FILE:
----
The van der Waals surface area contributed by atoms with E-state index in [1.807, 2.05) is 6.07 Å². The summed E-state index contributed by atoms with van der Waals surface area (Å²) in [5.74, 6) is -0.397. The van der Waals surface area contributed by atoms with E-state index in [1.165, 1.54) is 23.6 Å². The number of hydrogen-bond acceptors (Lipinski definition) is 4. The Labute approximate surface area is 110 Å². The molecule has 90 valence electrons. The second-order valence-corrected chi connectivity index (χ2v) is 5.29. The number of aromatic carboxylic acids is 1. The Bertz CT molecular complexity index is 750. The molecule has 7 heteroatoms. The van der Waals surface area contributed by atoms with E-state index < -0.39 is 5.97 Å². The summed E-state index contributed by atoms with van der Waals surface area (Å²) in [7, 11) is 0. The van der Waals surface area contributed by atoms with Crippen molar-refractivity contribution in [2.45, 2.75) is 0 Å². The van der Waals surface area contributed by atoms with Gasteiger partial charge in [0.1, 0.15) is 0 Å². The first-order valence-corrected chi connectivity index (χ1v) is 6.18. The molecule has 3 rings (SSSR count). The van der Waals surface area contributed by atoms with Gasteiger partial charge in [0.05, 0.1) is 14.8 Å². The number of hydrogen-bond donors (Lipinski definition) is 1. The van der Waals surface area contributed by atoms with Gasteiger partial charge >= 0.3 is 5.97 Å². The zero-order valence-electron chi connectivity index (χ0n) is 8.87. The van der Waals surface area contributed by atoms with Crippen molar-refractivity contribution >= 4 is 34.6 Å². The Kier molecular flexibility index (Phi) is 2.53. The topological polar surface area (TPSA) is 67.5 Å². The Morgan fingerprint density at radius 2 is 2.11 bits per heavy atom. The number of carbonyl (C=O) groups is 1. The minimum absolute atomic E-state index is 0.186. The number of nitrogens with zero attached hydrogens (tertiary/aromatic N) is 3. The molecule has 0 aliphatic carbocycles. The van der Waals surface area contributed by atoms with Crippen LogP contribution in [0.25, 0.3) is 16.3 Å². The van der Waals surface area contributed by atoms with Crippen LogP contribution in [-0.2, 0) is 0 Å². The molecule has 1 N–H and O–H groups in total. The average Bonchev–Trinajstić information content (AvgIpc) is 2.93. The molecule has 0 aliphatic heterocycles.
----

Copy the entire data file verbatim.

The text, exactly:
The van der Waals surface area contributed by atoms with E-state index in [1.807, 2.05) is 6.07 Å². The summed E-state index contributed by atoms with van der Waals surface area (Å²) in [5.74, 6) is -0.397. The van der Waals surface area contributed by atoms with E-state index in [1.165, 1.54) is 23.6 Å². The number of hydrogen-bond acceptors (Lipinski definition) is 4. The Labute approximate surface area is 110 Å². The molecule has 90 valence electrons. The second-order valence-corrected chi connectivity index (χ2v) is 5.29. The number of aromatic carboxylic acids is 1. The Bertz CT molecular complexity index is 750. The molecule has 7 heteroatoms. The van der Waals surface area contributed by atoms with E-state index < -0.39 is 5.97 Å². The summed E-state index contributed by atoms with van der Waals surface area (Å²) in [7, 11) is 0. The van der Waals surface area contributed by atoms with Crippen molar-refractivity contribution in [2.45, 2.75) is 0 Å². The van der Waals surface area contributed by atoms with Gasteiger partial charge in [0.1, 0.15) is 0 Å². The first-order valence-corrected chi connectivity index (χ1v) is 6.18. The molecule has 3 rings (SSSR count). The van der Waals surface area contributed by atoms with Gasteiger partial charge in [0.05, 0.1) is 14.8 Å². The number of hydrogen-bond donors (Lipinski definition) is 1. The van der Waals surface area contributed by atoms with Gasteiger partial charge >= 0.3 is 5.97 Å². The zero-order valence-electron chi connectivity index (χ0n) is 8.87. The van der Waals surface area contributed by atoms with Crippen molar-refractivity contribution >= 4 is 34.6 Å². The Kier molecular flexibility index (Phi) is 2.53. The topological polar surface area (TPSA) is 67.5 Å². The Morgan fingerprint density at radius 2 is 2.11 bits per heavy atom. The number of carbonyl (C=O) groups is 1. The minimum absolute atomic E-state index is 0.186. The number of nitrogens with zero attached hydrogens (tertiary/aromatic N) is 3. The molecule has 0 aliphatic carbocycles. The van der Waals surface area contributed by atoms with Crippen LogP contribution in [0.25, 0.3) is 16.3 Å². The van der Waals surface area contributed by atoms with Crippen LogP contribution in [-0.2, 0) is 0 Å². The molecule has 1 N–H and O–H groups in total. The average Bonchev–Trinajstić information content (AvgIpc) is 2.93. The molecule has 0 aliphatic heterocycles.